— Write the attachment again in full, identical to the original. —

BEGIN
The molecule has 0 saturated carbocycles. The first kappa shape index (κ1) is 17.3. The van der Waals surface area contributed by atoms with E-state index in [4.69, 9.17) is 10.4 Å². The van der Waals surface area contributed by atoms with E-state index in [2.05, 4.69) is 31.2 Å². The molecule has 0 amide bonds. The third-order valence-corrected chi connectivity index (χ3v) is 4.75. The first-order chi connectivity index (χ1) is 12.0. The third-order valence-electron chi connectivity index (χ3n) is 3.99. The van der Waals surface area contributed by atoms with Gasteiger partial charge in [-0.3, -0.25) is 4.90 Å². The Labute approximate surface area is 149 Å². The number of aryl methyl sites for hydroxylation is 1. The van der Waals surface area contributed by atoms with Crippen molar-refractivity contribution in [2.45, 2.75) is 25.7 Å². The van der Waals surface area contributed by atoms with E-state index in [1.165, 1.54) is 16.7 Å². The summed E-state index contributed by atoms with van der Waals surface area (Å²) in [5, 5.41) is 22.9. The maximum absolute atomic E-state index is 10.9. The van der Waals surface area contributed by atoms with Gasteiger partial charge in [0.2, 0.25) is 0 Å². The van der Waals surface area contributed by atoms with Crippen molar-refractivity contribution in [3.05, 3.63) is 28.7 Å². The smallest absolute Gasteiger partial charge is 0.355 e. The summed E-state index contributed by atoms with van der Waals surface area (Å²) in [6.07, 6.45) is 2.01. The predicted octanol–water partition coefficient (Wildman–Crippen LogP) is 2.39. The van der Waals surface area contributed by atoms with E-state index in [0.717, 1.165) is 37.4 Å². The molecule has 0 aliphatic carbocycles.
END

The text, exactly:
The molecule has 0 saturated carbocycles. The first kappa shape index (κ1) is 17.3. The van der Waals surface area contributed by atoms with E-state index in [4.69, 9.17) is 10.4 Å². The van der Waals surface area contributed by atoms with E-state index in [2.05, 4.69) is 31.2 Å². The molecule has 0 amide bonds. The third-order valence-corrected chi connectivity index (χ3v) is 4.75. The first-order chi connectivity index (χ1) is 12.0. The third-order valence-electron chi connectivity index (χ3n) is 3.99. The van der Waals surface area contributed by atoms with Gasteiger partial charge in [-0.3, -0.25) is 4.90 Å². The Labute approximate surface area is 149 Å². The number of aryl methyl sites for hydroxylation is 1. The van der Waals surface area contributed by atoms with Crippen molar-refractivity contribution in [2.45, 2.75) is 25.7 Å². The van der Waals surface area contributed by atoms with E-state index in [1.165, 1.54) is 16.7 Å². The summed E-state index contributed by atoms with van der Waals surface area (Å²) in [5, 5.41) is 22.9. The maximum absolute atomic E-state index is 10.9. The van der Waals surface area contributed by atoms with Gasteiger partial charge in [0.2, 0.25) is 0 Å². The van der Waals surface area contributed by atoms with Crippen molar-refractivity contribution in [3.05, 3.63) is 28.7 Å². The smallest absolute Gasteiger partial charge is 0.355 e. The summed E-state index contributed by atoms with van der Waals surface area (Å²) in [6.07, 6.45) is 2.01. The predicted octanol–water partition coefficient (Wildman–Crippen LogP) is 2.39. The van der Waals surface area contributed by atoms with E-state index in [0.717, 1.165) is 37.4 Å². The molecule has 0 aliphatic carbocycles.